Jack Johnson: Sure. So, newborn screening is done on a state by state basis. Different states have their own ideas on what they would like to screen and it varies quite a bit. That’s kind of the status. Oftentimes when newborn screening for Fabry and other LSDs has been instituted, particularly with Fabry, they find boys but not the girls because girls can have normal levels of what they’re looking for. Oregon, Missouri, Illinois, Tennessee, Maryland, and New Jersey are currently screening. We have submitted to the states of Georgia and Utah requesting that they begin screening Fabry disease. And one thing that really helps to get states to screen for conditions is to get that condition listed on the recommended uniform screening panel or RUSP, which is a federal list of recommended conditions. And another thing that can help is states have started instituting rules that if a condition ends up on RUSP, they will automatically then start screening for it, and with Fabry disease, there’s about 10 states where that could help improve screening because of those rules. Some states have not included Fabry due to funding issues and resources to do proper follow up, but also Fabry is usually not treated in the newborn and is treated later in life. So that’s another issue with Fabry and some of the other lysosomal storage disorders.
Daniel Levine: You had gone through a recounting of your own family history with Fabry. It speaks to, I think, the importance of knowing a family history of health around genetic diseases. How did you come to know the history? Did it require a lot of work on your part? Was this something that was just shared with the family?
Jack Johnson: Yeah, it really was shared in the family. I’d heard the family stories of the individuals that really suffered with this condition and it was, of course, very mysterious in the beginning, but like I’d said, a doctor figured it out with my grandfather. And I had an uncle that did extensive genealogy work on our family so there were a lot of resources there. Also, my mother, who knew the stories, knew all the relatives and everything, and understood who was related to who. So, with all of that, she helped me to work to put together a family tree that followed, not a specific family name, but rather a condition, back through. And then we also found distant relatives that when we did the family tree, there was a connection, generations back is where the connection was made, and those family relatives that suffered from Fabry as well were related to us, we knew. So then, by looking back on the tree, we could verify how far back it actually went and we traced it back five generations.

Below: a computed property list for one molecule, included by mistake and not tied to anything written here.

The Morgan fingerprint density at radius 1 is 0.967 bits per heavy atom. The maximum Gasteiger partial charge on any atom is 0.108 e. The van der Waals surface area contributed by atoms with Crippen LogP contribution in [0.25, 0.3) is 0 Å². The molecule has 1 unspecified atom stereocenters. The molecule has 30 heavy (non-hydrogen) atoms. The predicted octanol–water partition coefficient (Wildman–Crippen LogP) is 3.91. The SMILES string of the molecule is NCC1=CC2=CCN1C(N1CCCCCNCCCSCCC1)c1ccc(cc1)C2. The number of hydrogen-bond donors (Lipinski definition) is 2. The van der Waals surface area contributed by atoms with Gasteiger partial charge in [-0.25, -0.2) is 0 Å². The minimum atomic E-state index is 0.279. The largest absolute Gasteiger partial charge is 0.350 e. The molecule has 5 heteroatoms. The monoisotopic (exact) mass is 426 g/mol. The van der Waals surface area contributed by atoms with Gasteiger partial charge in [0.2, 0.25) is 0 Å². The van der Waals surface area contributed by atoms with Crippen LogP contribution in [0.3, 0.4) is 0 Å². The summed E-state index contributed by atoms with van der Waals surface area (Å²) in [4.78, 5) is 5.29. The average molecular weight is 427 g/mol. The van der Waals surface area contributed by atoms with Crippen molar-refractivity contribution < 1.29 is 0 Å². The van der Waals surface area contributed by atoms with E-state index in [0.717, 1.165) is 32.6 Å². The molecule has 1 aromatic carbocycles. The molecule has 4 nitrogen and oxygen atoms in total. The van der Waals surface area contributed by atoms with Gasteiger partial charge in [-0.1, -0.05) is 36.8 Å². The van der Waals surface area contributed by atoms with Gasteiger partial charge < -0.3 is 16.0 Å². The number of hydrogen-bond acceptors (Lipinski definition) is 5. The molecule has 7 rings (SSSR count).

Daniel Levine: People can talk about diseases from a biologic perspective. They can talk about, the symptoms and the manifestations, but what’s it actually like to live with Fabry?
Jack Johnson: Yeah, Fabry is a very difficult condition. It has a high impact on quality of life, like I discussed. You know, the pain can be a real problem. Temperature intolerances, hearing losses and dizziness or tinnitus, ringing in the ears, can be a problem. You can have dizzy spells, lots of patients suffer depression; fatigue can be a real issue. And there are other symptoms. Also, you never know really when you may get hit with a spell of severe pain, or pain in the burning in the hands and feet can really be distressing and cause a lot of impact. One of the things that might help people relate is they’ve probably heard about long Covid symptoms on media and just the general day to day things that many Fabry patients experience can be very similar to what I’ve heard long Covid is like. There are more severe symptoms such as a pain crisis that can hit and these can be very debilitating for hours. The stomach pain can really get severe for people. You can have fevers for no known reason. And lots of times if you have one of these fevers, it brings on a pain crisis or if you get a fever from an infection or catching the flu or something like that, that will start up a pain crisis. So, patients have trouble with throwing up shortly after eating and, of course, they can go into kidney failure, cardiac disease, and strokes. So, it has a large impact on people’s quality of life.